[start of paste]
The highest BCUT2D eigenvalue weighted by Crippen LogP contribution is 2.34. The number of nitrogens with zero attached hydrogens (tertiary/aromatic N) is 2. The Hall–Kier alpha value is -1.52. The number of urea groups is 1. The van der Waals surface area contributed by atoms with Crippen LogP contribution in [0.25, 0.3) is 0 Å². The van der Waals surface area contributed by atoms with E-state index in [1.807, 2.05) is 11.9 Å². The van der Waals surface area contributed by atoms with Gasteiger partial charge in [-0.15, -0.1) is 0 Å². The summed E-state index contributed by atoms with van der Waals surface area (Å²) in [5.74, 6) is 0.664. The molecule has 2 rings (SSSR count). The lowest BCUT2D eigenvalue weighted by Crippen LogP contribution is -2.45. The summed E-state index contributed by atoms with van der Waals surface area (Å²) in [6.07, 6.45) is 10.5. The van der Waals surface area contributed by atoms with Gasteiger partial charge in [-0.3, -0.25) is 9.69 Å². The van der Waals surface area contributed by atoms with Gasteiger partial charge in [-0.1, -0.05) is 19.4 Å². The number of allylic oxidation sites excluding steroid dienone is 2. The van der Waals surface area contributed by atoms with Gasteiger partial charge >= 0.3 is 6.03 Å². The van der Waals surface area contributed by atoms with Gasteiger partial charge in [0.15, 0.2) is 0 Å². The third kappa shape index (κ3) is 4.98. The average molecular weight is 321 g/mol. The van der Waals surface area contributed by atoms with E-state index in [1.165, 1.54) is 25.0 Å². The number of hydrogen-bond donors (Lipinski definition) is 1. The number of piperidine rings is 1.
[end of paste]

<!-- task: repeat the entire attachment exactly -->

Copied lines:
The highest BCUT2D eigenvalue weighted by Crippen LogP contribution is 2.34. The number of nitrogens with zero attached hydrogens (tertiary/aromatic N) is 2. The Hall–Kier alpha value is -1.52. The number of urea groups is 1. The van der Waals surface area contributed by atoms with Crippen LogP contribution in [0.25, 0.3) is 0 Å². The van der Waals surface area contributed by atoms with E-state index in [1.807, 2.05) is 11.9 Å². The van der Waals surface area contributed by atoms with Gasteiger partial charge in [-0.15, -0.1) is 0 Å². The summed E-state index contributed by atoms with van der Waals surface area (Å²) in [5.74, 6) is 0.664. The molecule has 2 rings (SSSR count). The lowest BCUT2D eigenvalue weighted by Crippen LogP contribution is -2.45. The summed E-state index contributed by atoms with van der Waals surface area (Å²) in [6.07, 6.45) is 10.5. The van der Waals surface area contributed by atoms with Gasteiger partial charge in [-0.3, -0.25) is 9.69 Å². The van der Waals surface area contributed by atoms with Gasteiger partial charge in [-0.1, -0.05) is 19.4 Å². The number of allylic oxidation sites excluding steroid dienone is 2. The van der Waals surface area contributed by atoms with Gasteiger partial charge >= 0.3 is 6.03 Å². The van der Waals surface area contributed by atoms with Gasteiger partial charge in [0.15, 0.2) is 0 Å². The third kappa shape index (κ3) is 4.98. The average molecular weight is 321 g/mol. The van der Waals surface area contributed by atoms with E-state index in [1.165, 1.54) is 25.0 Å². The number of hydrogen-bond donors (Lipinski definition) is 1. The number of piperidine rings is 1.